The production of The Queen’s Gambit fully pulls the viewer into the mid 20th century setting and creates an atmosphere that is undeniably sumptuous, different, and eye catching. Uli Hanisch, the production designer captures the feel of this time period in both the United States scenes as well as abroad. The Rat Pack feeling in both decor and music choices along with the creamy texture of the clothes, sets, and other design elements are stunning. 

Moreover, clothing plays a large role in the portrayal of Beth Harmon. Not only do we see the change in common trends over the twelve years the series takes place, but we also experience the ways in which Beth chooses to show herself to the world, as she gains traction through her chess genius. At the orphanage, everyone is dressed the same, in a school girl dress and a pinafore. When she goes to high school, however, most of the girls don circle skirts, tailored shirts and saddle shoes. Beth sticks out like a sore thumb in her monochrome, stuffy getup. As she begins to rise to fame and her capital grows, though, Beth buys new clothes and begins wearing circle skirts, full dresses, boat necklines and button ups. She also obtains the saddle shoes her peers had worn previously, indicating her awareness of the fashion world around her and her desire to blend in. This hyper-feminine look creates a striking visual juxtaposition with her actions, as she dominates a majority-male sport, while wearing what is stereotypically thought of as 1950s housewife attire. The body-conscious clothing she wears further highlights that she is still doing all of this as a woman. When Beth’s adopted mother dies, she goes through another notable fashion transformation, as costume designer Gabriele Binder puts Taylor-Joy in a look reminiscent of the sleek, off-duty, old Hollywood style. She does not wear pants until Alma dies, and in doing so, indicates that she has become more sure of herself. As Beth travels to major cities, her looks become more on trend. Gabriele Binder also uses several motifs, such as geometric patterns, to highlight her role as a chess player.

When it comes down to it, though, The Queen’s Gambit is about chess, and a great deal of the storyline revolves around this fact. The portrayal of the matches Bath Harmon plays are elevated by the editing. Film Editor Michelle Tesoro did great work in this regard, as the sequences feel electric and filled with energy. The viewer feels the weight of each emotion-evoking move, some making us hold our breath, while others playing an infuriating or almost funny role. To be able to take the feeling that real life chess players experience and display it in a way that captivates an everyday person, as many people do not know much about the game, is truly noteworthy.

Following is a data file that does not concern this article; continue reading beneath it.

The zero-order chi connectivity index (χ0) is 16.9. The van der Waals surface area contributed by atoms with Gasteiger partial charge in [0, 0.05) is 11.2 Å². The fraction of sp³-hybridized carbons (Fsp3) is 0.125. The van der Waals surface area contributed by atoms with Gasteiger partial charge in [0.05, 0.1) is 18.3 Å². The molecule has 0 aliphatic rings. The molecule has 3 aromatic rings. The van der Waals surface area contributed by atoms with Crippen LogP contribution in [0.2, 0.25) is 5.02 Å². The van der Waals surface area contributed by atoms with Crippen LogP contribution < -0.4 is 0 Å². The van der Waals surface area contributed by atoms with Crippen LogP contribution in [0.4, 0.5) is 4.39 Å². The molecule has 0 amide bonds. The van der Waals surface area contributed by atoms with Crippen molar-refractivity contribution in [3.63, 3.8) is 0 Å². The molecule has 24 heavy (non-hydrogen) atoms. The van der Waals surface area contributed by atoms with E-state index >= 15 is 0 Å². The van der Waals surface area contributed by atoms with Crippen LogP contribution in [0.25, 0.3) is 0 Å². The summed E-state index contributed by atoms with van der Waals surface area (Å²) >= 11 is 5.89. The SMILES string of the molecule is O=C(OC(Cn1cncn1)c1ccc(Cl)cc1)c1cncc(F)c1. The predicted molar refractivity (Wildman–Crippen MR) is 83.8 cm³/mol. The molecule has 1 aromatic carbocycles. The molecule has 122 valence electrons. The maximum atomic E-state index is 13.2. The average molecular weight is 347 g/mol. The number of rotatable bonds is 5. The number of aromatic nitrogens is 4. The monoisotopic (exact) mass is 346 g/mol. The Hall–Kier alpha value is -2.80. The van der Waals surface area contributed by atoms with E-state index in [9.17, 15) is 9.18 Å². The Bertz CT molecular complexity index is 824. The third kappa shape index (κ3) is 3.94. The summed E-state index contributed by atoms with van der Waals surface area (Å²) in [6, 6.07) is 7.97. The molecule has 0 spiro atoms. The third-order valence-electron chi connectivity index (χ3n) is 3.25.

On the sideline of the game is Beth Harmon’s life, her coming of age story which—in part—is also a story about addiction. While at the orphanage she becomes hooked on tranquilizer pills, and they follow her throughout her rise to fame. At times, she is able to reel in her addiction and be sober, but as we see in the first couple minutes of the show, this is not always the case. Part of this dependency could be because of emotional issues caused by being an orphan as well as the weight of her status in the chess world. In this light, the miniseries is very reminiscent of one depicting a rockstar. The production comes into play here yet again as it gives a visceral energy to Beth’s struggles and highlights addiction in a way that many struggle to capture. Her story almost feels like a race against time. Will she get a satisfying conclusion and beat the Russian champion chess player, or will she flame out and succumb to the addiction and the pressure she feels?